French Dip Sandwich
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What is a  French Dip Sandwich?
"A French dip sandwich, also known as a beef dip, is a hot sandwich consisting of thinly sliced roast beef (or, sometimes, other meats) on a "French roll" or baguette. It is most commonly served au jus ("with juice"), that is, with a few ounces of beef juice collected during cooking. Broth can be substituted but that is frowned upon by connoisseurs. Cheese is optional."

"Although the sandwich is most commonly served with a cup of jus or broth on the side of the plate, into which the sandwich is dipped as it is eaten, this is not how the sandwich was served when it was invented."

"Two restaurants in Los Angeles have claimed to be the birthplace of the French dip: Cole's Pacific Electric Buffet and Philippe The Original. At both of these restaurants, the roll is dipped into the hot beef juices before the sandwich is assembled, and the sandwich is served "wet." The sandwich can also be requested to be served "double dipped" at either establishment. Philippe's own brand of spicy mustard is traditionally used by its patrons to complement the sandwich."

'This controversy over who originated the sandwich has not been resolved definitively. Both restaurants were established in 1908. However, Cole's claims to have originated the sandwich shortly after the restaurant opened in 1908, and Philippe's claims that owner Philippe Mathieu invented it in 1918. Cole's was the oldest restaurant or bar in Los Angeles operating continuously since its opening at the same location, however, it closed for remodeling on March 15, 2007, ending its "operating continuously" streak. It reopened to the public on December 4, 2008."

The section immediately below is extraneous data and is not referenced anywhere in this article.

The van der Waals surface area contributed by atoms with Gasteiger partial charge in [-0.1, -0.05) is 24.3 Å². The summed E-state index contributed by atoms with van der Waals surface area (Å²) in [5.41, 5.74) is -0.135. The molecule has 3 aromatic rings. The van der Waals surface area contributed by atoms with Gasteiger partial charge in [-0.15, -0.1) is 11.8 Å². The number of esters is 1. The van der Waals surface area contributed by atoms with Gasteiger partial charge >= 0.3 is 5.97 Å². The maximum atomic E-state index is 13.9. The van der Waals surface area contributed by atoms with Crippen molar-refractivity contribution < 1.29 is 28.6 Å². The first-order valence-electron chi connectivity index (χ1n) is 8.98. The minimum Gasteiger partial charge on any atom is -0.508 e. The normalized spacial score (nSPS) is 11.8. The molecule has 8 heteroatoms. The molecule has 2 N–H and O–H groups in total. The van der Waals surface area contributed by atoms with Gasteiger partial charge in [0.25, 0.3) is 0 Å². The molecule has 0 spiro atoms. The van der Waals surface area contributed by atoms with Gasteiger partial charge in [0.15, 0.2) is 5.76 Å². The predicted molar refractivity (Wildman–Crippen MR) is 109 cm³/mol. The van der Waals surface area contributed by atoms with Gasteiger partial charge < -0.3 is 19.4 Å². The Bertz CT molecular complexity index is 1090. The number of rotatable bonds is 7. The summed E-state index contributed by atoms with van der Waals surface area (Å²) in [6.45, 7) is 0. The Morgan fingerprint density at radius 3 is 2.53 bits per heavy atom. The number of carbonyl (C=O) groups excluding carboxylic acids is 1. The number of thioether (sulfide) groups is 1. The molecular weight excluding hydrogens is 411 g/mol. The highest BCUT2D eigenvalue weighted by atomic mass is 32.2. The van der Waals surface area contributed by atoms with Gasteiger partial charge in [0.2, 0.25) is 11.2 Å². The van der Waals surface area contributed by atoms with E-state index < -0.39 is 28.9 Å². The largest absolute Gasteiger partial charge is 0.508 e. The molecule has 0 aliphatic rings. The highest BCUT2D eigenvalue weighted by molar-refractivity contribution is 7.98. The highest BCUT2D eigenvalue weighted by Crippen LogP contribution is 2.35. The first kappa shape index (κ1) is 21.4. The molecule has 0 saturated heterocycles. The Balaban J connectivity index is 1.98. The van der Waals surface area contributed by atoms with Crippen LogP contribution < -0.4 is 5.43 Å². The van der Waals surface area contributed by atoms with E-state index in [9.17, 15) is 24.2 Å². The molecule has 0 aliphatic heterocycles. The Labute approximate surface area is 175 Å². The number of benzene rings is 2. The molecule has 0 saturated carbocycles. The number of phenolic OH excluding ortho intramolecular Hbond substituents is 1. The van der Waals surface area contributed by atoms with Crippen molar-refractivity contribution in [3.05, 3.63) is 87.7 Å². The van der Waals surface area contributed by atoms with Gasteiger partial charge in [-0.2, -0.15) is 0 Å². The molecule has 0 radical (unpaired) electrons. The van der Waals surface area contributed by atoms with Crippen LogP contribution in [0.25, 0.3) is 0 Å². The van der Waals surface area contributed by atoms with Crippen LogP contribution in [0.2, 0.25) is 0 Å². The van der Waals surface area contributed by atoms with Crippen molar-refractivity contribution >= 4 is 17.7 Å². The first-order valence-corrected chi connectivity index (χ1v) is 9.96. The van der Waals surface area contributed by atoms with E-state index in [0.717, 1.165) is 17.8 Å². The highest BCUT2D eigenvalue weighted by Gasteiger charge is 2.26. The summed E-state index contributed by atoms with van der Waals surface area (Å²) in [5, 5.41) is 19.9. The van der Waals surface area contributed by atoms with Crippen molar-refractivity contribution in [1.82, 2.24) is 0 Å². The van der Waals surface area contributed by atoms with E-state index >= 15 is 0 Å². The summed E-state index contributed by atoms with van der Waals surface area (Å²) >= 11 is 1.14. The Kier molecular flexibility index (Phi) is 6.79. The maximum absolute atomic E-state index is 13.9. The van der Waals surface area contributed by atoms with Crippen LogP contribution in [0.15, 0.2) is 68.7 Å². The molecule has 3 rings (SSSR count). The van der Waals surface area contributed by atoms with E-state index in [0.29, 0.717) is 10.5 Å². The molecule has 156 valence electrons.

"The French dip is now served at a number of restaurant chains including fast food, diners and standard restaurants; however, other locations choose to serve the sandwich with jus on the side rather than already dipped."

Research also:

Au Jus Sandwich Recipe
"The Au Jus Sandwich, also known as French Dip Sandwiches or Roast Beef Au Jus, trace their origin to a restaurant in downtown Los Angeles in 1918, when a local restaurant owner was making a sandwich for a police officer accidentally dropped a French roll into a pan containing beef drippings. The officer liked the sandwich so much that he brought some friends in the next day for some of these "dipped sandwiches". From that point on the au jus sandwich has gone on to become internationally known."

2-3 pounds roast or other cut of beef
can beef consomme (~2 cups)
can french onion soup (~2 cups)
can of beer
4 hoagie rolls
cup of butter

  1. Combine all ingredients except the rolls in a crock pot. Let simmer for at least six hours, or until tender and flaky. (Always read and follow the instructions that come with your crockpot)
  2. Separate beef shreds from juices. Serve beef on split hoagie rolls or miniature French bread loaves, with a small bowl of juice on the side.
  3. Dip sandwiches in juice as you eat. Bread can be toasted and buttered before adding beef, if you prefer.

Notes, tips, and variations

See Also:
Types of sandwiches  / sandwich spreads

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This article is licensed under the GNU Free Documentation License. It uses some material from Wikipedia/article cookbookwiki/and other related pages. Top Photo by:
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Au jus is French for "with [its own] juice"; jus is the juice itself. In American cuisine, the term is mostly used to refer to a light sauce for beef recipes, which may be served with the food or placed on the side for dipping. In French cuisine, jus is a natural way to enhance the flavour of dishes"
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